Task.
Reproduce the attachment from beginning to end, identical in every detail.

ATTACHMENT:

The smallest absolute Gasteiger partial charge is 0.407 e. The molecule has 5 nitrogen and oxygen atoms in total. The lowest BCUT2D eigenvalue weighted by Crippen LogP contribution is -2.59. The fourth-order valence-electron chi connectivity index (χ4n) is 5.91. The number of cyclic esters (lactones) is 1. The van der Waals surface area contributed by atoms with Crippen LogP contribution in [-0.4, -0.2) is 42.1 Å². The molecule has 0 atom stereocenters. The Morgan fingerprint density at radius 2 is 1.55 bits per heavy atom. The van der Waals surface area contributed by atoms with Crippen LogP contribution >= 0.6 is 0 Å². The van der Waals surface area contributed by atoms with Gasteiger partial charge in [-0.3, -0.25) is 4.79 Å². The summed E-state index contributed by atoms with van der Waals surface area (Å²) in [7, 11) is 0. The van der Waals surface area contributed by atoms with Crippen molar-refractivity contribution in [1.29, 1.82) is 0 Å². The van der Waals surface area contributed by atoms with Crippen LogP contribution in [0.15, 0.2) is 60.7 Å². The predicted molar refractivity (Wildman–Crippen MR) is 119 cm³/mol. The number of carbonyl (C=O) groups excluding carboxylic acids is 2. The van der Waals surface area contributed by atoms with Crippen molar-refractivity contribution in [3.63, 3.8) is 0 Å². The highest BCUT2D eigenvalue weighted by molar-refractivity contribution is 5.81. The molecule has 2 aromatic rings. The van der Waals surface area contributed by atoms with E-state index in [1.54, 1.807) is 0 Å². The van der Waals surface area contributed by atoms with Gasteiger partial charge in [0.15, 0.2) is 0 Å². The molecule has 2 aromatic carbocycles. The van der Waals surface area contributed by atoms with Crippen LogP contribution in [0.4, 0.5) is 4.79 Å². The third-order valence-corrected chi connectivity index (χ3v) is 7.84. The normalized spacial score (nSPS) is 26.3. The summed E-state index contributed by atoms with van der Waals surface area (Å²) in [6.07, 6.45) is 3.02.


The smallest absolute Gasteiger partial charge is 0.407 e. The molecule has 5 nitrogen and oxygen atoms in total. The lowest BCUT2D eigenvalue weighted by Crippen LogP contribution is -2.59. The fourth-order valence-electron chi connectivity index (χ4n) is 5.91. The number of cyclic esters (lactones) is 1. The van der Waals surface area contributed by atoms with Crippen LogP contribution in [-0.4, -0.2) is 42.1 Å². The molecule has 0 atom stereocenters. The Morgan fingerprint density at radius 2 is 1.55 bits per heavy atom. The van der Waals surface area contributed by atoms with Crippen LogP contribution >= 0.6 is 0 Å². The van der Waals surface area contributed by atoms with Gasteiger partial charge in [-0.3, -0.25) is 4.79 Å². The summed E-state index contributed by atoms with van der Waals surface area (Å²) in [7, 11) is 0. The van der Waals surface area contributed by atoms with Crippen molar-refractivity contribution in [1.29, 1.82) is 0 Å². The van der Waals surface area contributed by atoms with Crippen LogP contribution in [0.15, 0.2) is 60.7 Å². The predicted molar refractivity (Wildman–Crippen MR) is 119 cm³/mol. The number of carbonyl (C=O) groups excluding carboxylic acids is 2. The van der Waals surface area contributed by atoms with Crippen molar-refractivity contribution in [3.63, 3.8) is 0 Å². The highest BCUT2D eigenvalue weighted by molar-refractivity contribution is 5.81. The molecule has 2 aromatic rings. The van der Waals surface area contributed by atoms with E-state index in [1.54, 1.807) is 0 Å². The van der Waals surface area contributed by atoms with Gasteiger partial charge in [0.15, 0.2) is 0 Å². The molecule has 2 aromatic carbocycles. The van der Waals surface area contributed by atoms with Crippen LogP contribution in [0.4, 0.5) is 4.79 Å². The third-order valence-corrected chi connectivity index (χ3v) is 7.84. The normalized spacial score (nSPS) is 26.3. The summed E-state index contributed by atoms with van der Waals surface area (Å²) in [6.07, 6.45) is 3.02.